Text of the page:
I suppose that being brought up with many siblings my martial art career began at quite an early age. Furthermore, at the very tender age of ten I arrived in Britain to begin a new life. This being the latter part of the 1960s, new country, different culture and all the political garbage which existed at that time for someone of colour, yes, fighting became an almost daily occurrence.

I found my school days to be very instrumental in my early and informal martial development. Being a new boy in town I had to prove myself constantly. It appeared that if you were new to a school then you were unable to fight. Many found out to their cost that, as far as I was concerned, this was not the case. My third year at secondary school was when my formal and structured education in martial arts began. Out of several options offered to my year for once a week practice I choice judo. It is to my great shame that I must admit to having forgotten the judo teacher's name. He was an ex international judoka, short and stocky and hailing, I think, from the east of London. He had a neck that would certainly have given Mike Tyson a run for his money. I trained with him between the ages of 13 and16 and much of what he taught has remained with me today, if not all the techniques but many of the guiding principles. These principles were to become the foundation upon which my martial journey would develop.

The second person to influence my martial development was a Wado-Ryu instructor called Chris Thompson. It was he who started me on my journey in the punching and kicking arts. He possessed a slickness and an elegance in the execution of his techniques and a patience with a group of 17-18 year olds who would have tested the patience of saints. I was with Chris for a year before he had to give up on our group for personal reasons. He made a profound impression on me. Most important I think was to be selective as to whom I allowed myself to call teacher/ master.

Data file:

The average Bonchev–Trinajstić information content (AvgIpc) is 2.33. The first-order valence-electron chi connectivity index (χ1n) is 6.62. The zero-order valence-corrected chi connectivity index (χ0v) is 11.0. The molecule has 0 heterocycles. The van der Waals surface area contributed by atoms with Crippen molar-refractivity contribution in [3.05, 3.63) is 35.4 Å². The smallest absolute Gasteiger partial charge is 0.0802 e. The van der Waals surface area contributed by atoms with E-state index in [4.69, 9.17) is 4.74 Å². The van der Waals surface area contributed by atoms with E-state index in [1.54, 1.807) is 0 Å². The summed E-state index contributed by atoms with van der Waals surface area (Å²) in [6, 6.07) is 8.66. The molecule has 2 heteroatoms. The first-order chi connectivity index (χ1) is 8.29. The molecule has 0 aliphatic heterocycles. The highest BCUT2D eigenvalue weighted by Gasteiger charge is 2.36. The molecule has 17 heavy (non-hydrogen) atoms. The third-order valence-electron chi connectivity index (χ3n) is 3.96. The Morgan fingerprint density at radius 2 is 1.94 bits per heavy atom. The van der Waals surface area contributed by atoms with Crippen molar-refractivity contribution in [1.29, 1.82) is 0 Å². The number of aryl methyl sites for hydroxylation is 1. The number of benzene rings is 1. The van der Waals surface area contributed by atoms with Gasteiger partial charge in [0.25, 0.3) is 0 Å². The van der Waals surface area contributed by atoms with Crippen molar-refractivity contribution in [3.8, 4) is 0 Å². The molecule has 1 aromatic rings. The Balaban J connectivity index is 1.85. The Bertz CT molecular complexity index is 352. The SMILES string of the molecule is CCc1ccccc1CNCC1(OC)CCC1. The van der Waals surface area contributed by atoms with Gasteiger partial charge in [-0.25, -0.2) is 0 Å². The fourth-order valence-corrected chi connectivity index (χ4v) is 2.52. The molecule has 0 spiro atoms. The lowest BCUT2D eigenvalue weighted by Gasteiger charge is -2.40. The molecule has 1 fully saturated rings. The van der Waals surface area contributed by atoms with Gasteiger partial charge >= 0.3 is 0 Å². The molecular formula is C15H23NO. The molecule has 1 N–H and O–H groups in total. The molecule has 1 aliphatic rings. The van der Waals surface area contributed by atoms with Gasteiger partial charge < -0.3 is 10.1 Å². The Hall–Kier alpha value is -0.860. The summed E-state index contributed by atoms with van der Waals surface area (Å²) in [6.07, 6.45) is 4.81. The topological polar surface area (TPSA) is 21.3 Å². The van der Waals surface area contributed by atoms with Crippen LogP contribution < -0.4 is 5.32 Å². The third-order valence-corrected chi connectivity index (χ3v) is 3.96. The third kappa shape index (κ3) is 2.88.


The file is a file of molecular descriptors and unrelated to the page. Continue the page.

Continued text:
It was to be four years after meeting Chris Thompson before I was to meet perhaps the person who would make one of the greatest changes in my life and my martial arts. His name was Mr Shener Dervis. For the next twenty two years of formal training, and still today, I address him as Master Shen and occasionally Grand Master Shen. It is really odd how you get to meet those who have a lasting impact on your life. I was just approaching my twenty second birthday when a colleague at work remarked that his martial arts teacher had found new premises to teach at and classes would resume in the new year. I was very eager to resume my formal martial journey and having heard so much about this new teacher it was an almost unbearable wait. On the opening evening of this new school I cycled to the venue with huge excitement. On entering the training hall I noticed two spectators, and my work colleague and his brother who were being taught by a man who was obviously the teacher. You cannot begin to imagine my initial disappointment on casting eyes on the teacher. Instead of the six foot tall man I had imagined I was faced with a 5'7" tall man whom I would generally describe as skinny. That said, he had a presence. The way he stood, the calm authoritative way in which he instructed his two charges, something about him captured me, so much so that I enrolled that very same evening. He became my karate teacher for the next 21 years in the style of Shen Chi Do (SCD), a style he developed after attaining master level in the Korean martial art of Kuk Sool Won from his master, Mok Young Kim. I attained the third dan black belt grade in SCD. Having trained to the fourth dan level I ceased training in this system. From Master Shen I learned much more than martial arts: humility; humbleness; not insisting on winning just because I could; not being judgemental in the martial world and making assumptions about people; allowing others to believe me to be less able than I was; and not flouting my abilities. Along my martial journey my debt to him remains immense.